The drug's effects are likely still with me as I compose these thoughts.

This was my first time taking a pill for the study, but I feel pretty confident that this one was the real stuff. The sharpest changes I notice are an increased need to concentrate and increased self-awareness.

I say "need to concentrate" rather than "ability to concentrate" because I feel a drive to go deeply into whatever is my focus. I dove deeply into each separate task on the SAT, yet switching gears was unpleasant. I wanted to be absolutely immersed in each task while I was doing it, and having to come back to the surface before diving into a different task was unpleasant.

This behavior made clock management a little more difficult. Rather than having the back of my mind tethered to the big picture of completing the entire test as best as possible, I wanted to delve fully into every problem and task for its own sake, spurning the larger task at hand.

While I was able to concentrate more and attack problems with fiery zeal, I don't think I necessarily performed better. For instance, at the beginning of the math section there were several problems which I had trouble completing, yet with which I was fairly sure that I would not normally have much trouble. I felt as though there were a couple of circuits in my brain not connecting well.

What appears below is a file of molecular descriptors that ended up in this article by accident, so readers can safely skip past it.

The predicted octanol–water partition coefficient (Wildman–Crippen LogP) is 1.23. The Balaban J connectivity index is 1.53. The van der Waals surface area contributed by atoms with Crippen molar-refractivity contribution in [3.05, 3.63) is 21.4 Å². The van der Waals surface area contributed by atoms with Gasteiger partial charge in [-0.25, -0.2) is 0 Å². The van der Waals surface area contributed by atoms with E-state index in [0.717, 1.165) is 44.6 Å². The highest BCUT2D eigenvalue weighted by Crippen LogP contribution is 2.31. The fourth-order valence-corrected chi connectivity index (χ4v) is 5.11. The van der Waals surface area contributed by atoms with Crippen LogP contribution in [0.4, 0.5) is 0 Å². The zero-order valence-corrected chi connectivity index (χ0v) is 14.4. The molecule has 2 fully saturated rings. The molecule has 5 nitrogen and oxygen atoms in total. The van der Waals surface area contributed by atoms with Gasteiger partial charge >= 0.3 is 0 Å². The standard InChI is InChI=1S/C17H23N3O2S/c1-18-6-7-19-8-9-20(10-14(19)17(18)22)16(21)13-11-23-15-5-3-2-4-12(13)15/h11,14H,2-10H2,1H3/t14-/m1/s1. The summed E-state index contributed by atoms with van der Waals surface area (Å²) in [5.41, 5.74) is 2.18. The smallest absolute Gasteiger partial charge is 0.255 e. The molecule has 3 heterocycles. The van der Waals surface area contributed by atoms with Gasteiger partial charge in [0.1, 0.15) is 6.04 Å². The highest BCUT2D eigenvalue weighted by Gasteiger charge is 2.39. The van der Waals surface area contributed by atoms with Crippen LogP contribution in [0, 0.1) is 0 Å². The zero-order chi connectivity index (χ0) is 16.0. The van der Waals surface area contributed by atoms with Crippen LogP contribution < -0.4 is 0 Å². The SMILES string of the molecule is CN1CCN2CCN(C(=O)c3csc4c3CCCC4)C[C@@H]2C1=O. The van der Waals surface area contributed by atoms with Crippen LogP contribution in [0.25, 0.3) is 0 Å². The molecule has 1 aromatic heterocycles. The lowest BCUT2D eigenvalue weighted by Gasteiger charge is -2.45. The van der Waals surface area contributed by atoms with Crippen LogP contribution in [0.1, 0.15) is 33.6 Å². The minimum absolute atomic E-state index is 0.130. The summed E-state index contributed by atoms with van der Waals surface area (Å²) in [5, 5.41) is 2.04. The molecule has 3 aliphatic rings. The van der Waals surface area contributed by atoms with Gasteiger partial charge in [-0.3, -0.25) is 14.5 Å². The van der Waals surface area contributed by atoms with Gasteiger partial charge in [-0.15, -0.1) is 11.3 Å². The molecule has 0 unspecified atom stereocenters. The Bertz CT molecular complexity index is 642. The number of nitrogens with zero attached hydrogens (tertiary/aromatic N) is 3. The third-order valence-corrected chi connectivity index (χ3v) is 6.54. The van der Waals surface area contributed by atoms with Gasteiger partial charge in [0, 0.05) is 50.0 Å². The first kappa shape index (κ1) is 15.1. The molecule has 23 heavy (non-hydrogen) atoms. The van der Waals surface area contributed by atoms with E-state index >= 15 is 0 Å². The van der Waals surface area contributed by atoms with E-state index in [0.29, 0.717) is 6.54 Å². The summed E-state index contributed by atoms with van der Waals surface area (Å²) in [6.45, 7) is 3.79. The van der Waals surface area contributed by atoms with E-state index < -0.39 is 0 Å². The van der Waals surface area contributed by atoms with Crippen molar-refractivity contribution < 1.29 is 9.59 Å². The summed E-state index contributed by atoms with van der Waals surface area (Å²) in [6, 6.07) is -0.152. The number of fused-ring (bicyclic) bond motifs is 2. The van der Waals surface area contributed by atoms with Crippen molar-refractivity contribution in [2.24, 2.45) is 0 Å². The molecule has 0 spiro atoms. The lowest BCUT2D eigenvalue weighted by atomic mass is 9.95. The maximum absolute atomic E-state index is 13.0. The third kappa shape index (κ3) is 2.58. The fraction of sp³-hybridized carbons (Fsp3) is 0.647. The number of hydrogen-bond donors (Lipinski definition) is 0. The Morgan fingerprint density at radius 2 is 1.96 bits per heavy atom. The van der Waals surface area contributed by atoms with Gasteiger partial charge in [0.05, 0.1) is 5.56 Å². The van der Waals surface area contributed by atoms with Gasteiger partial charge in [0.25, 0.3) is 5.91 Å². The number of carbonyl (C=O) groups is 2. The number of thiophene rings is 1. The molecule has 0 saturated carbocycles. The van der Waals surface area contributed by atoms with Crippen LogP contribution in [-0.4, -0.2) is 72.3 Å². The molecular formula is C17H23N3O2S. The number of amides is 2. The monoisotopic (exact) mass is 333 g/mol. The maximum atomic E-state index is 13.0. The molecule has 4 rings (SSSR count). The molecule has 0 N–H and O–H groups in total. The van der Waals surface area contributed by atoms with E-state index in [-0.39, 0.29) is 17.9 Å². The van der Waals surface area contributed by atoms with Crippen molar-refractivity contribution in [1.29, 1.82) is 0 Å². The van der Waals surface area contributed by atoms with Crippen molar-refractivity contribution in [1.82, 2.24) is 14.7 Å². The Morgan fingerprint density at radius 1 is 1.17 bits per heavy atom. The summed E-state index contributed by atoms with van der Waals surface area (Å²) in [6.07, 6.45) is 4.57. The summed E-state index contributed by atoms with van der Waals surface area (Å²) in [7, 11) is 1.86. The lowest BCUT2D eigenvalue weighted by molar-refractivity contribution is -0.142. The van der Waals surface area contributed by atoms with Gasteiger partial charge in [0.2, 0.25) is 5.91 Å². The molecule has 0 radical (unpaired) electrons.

I think the increased self-awareness I notice may not be directly due to the pill, but rather due to my curiosity as a scientific observer of myself in changed circumstances. Nevertheless I found myself thinking about my posture and my motion on my bicycle in ways I don't normally, which are the kinds of observations I wouldn't be making just based on searching for the pill's effects.

The questions lurking behind any such study are, first, can we actually expand human capabilities with this pill? Second, should we?

The consequences of answering those questions with respect to Adderall are pretty benign, since its effects in any rate aren't dramatic. Whether we do or we don't, most people's lives probably don't stand to change much.